Ph.D. Geography, UC Davis,  2016; M.A. Geography, UC Davis 2012; B.S., Environmental
Biology & Management, UC Davis 2000

Jeff Onsted, Chief Science Adviser, California Department of Conservation, Ph.D.
Geography, UC Santa Barbara, 2007; M.A. Geography, UC Santa Barbara, 2002; B.A. Urban
Studies and Planning, UC San Diego, 1995.

Spatial Tech Lunch: Marthe Wens

On Wednesday, May 30, from 12:00–1:00 pm please join us for the next Spatial Technology Lunch in the Center for Spatial Studies (Phelps Hall 3512). This semi-regular series, hosted by spatial@ucsb, aims to promote discussion and interaction within the university’s spatial technology community. Please RSVP to Crystal Bae (cbae@spatial.ucsb.edu) by Monday, May 28. Pizza and drinks will be provided.

Integrating heterogeneous, dynamic adaptation behaviour in drought risk modelling

Marthe Wens


Abstract: Droughts are a prevalent and costly hazard impacting urban, agricultural, and natural systems. Increasing climate variability is expected to exacerbate drought conditions in many parts of the world while evolving socio-economic conditions and adaptation strategies influence both short and long term risk to ecosystems, economies, and human health. Since adaptation strategies evolve over time, explicitly modeling these dynamics is important for understanding future risk.

In this talk I will advocate extending the traditional drought-risk framework to better include the bilateral relationship between human and physical systems. The use of agent-based modeling technique to simulate the co-evolution of future drought hazard, exposure, vulnerability and heterogeneous, individual adaptation decisions, is showcased using a case study in Kitui, rural East Kenya.

Marthe Wens is currently a PhD Student in the Department of Water and Climate Risk Institute for Environmental Studies at the Instituut voor Milieuvraagstukken (IVM).

Spatial Tech Lunch: Jorge Chen

On Tuesday, May 22, from 12:00–1:00 pm please join us for the next Spatial Technology Lunch in the Center for Spatial Studies (Phelps Hall 3512). This semi-regular series, hosted by spatial@ucsb, aims to promote discussion and interaction within the university’s spatial technology community. Please RSVP to Crystal Bae (cbae@spatial.ucsb.edu) by Sunday, May 20. Pizza and drinks will be provided.

How well can a $750 DIY LiDAR scanner scan?

Jorge Chen

Chen Tech Lunch
Abstract: Laser scanners provide a fast, convenient, and accurate way to take distance measurements of the surrounding environment. They operate by calculating the time it takes for a light beam to travel to a distant object and back using a process called light detection and ranging, or LiDAR, that, when repeated numerous times, forms a “point cloud” of (x,y,z) coordinates. Until very recently, only large enterprise users with big budgets could afford this type of technology, with the cost of most LiDAR scanners running well over $100K. However, the trickling down of LiDAR to consumer products has resulted in a new class of relatively cheap sensors that can now be found in robotic vacuum cleaners, drones, autonomous vehicles, and maybe even in upcoming smartphones.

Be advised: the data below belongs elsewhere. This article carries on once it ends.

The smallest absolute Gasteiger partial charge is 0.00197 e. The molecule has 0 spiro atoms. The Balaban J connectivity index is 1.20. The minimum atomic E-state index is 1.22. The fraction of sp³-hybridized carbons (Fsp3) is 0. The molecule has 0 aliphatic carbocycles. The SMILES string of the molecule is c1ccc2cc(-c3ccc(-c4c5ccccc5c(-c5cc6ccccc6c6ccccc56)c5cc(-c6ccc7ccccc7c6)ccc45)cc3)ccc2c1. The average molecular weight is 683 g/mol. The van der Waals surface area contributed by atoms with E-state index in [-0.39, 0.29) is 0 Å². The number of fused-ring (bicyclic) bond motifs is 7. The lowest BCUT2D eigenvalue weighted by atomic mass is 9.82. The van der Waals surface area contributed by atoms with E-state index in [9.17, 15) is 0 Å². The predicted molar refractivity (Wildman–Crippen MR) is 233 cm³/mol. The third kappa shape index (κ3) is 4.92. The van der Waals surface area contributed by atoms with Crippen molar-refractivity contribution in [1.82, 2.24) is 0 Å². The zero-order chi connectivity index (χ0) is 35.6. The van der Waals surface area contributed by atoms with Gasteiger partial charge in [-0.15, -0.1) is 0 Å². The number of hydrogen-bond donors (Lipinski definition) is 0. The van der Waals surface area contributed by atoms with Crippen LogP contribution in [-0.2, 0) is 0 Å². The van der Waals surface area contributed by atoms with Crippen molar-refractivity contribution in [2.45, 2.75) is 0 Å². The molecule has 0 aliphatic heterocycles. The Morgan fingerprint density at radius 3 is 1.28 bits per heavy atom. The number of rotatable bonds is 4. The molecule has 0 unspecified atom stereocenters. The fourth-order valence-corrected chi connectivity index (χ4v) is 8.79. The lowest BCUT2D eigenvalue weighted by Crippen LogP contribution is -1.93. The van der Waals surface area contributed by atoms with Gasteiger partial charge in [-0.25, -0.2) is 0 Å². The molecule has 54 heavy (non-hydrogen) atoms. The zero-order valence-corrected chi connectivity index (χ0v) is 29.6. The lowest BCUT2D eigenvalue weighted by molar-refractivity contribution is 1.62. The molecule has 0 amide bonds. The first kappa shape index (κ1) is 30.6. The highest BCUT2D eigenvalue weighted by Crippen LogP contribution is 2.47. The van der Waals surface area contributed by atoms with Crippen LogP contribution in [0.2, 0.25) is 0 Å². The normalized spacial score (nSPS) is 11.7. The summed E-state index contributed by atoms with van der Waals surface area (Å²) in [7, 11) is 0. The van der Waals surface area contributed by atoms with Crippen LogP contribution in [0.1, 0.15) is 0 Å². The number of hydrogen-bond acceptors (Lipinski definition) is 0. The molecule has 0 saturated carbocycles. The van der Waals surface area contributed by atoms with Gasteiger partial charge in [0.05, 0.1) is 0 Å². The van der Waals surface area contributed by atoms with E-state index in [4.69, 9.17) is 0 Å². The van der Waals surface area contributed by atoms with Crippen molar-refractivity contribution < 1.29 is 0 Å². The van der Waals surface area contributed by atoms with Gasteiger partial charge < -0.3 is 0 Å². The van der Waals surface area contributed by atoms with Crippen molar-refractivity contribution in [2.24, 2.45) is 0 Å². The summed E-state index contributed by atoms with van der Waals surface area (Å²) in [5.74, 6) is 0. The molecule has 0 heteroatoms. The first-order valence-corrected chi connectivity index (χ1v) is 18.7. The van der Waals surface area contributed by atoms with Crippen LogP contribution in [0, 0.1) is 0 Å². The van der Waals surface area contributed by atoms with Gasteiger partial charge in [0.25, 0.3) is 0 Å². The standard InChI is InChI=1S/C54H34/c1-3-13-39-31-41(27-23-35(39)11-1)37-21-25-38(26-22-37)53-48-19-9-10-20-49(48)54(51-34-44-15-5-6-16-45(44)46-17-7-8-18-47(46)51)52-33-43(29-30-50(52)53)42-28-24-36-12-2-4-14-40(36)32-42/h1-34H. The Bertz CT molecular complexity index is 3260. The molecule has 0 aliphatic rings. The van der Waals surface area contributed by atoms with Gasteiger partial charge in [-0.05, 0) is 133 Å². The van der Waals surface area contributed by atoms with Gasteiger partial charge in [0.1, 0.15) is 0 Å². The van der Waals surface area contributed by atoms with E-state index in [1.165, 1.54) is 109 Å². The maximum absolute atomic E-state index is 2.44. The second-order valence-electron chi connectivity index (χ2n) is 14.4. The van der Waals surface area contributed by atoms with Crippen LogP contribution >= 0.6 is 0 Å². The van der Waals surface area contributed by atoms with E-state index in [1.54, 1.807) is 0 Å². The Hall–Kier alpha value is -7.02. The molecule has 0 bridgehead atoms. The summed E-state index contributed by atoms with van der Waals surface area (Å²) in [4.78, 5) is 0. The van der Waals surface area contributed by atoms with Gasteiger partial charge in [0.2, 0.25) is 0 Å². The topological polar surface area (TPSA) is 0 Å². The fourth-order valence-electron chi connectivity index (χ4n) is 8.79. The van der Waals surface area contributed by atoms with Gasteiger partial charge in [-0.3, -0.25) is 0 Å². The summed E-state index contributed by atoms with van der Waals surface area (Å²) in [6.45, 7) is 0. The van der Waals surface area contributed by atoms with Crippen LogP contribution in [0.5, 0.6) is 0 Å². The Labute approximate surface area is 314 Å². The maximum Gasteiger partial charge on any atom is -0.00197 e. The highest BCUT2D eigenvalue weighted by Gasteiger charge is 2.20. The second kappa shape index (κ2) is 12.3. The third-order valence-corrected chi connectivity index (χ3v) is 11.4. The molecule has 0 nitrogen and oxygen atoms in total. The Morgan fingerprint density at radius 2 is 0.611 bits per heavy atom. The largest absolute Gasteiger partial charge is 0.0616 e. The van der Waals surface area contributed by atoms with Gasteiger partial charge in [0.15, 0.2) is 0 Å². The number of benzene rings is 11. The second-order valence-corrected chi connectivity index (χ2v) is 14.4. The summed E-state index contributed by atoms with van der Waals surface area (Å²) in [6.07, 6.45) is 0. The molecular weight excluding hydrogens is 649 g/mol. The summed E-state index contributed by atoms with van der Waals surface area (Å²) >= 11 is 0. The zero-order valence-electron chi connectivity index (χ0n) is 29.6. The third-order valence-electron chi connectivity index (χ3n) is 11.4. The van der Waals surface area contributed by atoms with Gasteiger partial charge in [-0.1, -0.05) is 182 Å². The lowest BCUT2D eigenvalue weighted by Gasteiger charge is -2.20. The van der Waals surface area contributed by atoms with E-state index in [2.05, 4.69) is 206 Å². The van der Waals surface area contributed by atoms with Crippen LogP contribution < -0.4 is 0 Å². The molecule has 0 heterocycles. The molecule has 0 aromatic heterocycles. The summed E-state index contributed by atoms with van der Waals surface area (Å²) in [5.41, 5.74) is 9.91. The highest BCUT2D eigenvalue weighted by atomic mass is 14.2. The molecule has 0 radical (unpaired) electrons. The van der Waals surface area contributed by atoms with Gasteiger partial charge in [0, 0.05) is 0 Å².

This presentation looks at the performance of the Scanse 3D panoramic LiDAR scanner, one of the first panoramic scanners designed for consumer use. At an incredible price of $750, this camera-sized do-it-yourself scanner uses a $150 LiDAR sensor attached to two orthogonally rotating servos that are controlled by open source software on a Raspberry Pi — all powered by an off-the-shelf cell phone charger. Performance assessment involved comparing measurements of a conference room taken with the Scanse 3D and a professional Trimble scanner. Results showed the Scanse consistently overestimated room dimensions by 15 cm, although at the local level of a flat surface it showed sub-centimeter accuracy, with high standard deviation and sub-centimeter precision. This latter result indicated systematic drift, which can be seen in a plot of the point cloud. Perhaps more interesting than the results, though, were the challenges faced in aligning the noisy and wavy Scanse data with the highly accurate and precise Trimble data. These were addressed using extended Gaussian image analysis, histogram analysis, and the iterative closest point process, all of which will be covered during the presentation.

Jorge Chen is currently a postdoctoral researcher in the Department of Geography at UCSB.

Spatial Tech Lunch: Sinan Yuan

On Monday, April 30, from 12:00–1:00 pm please join us for the next Spatial Technology Lunch in the Center for Spatial Studies (Phelps Hall 3512). This semi-regular series, hosted by spatial@ucsb, aims to promote discussion and interaction within the university’s spatial technology community.

Please RSVP to Crystal Bae (cbae@spatial.ucsb.edu) by Saturday, April 28. Pizza and drinks will be provided.

Experimental VR Research on Spatial Cognition in Chinese Traditional Villages

Sinan Yuan
Associate Prof. Department of Architecture
Tianjin University, Tianjin, China


Abstract: By using VR technology, the researcher establishes an experiment platform to analyze the spatial cognition process of people when they are wandering in the traditional Chinese villages. Xiamei and Chengcun, two traditional villages in northern Fujian province, were chosen as the samples in the experiment. The data of movements, head directions of the subjects in the experiment were collected as well as the corresponding subjective feedbacks during the experiment. Through data visualization and analysis, the research reveals the characteristics of the cognition and behavior of the participants when experiencing a complex space such as the traditional villages.

Sinan Yuan is currently a visiting scholar at UCSB from Tianjin University in China.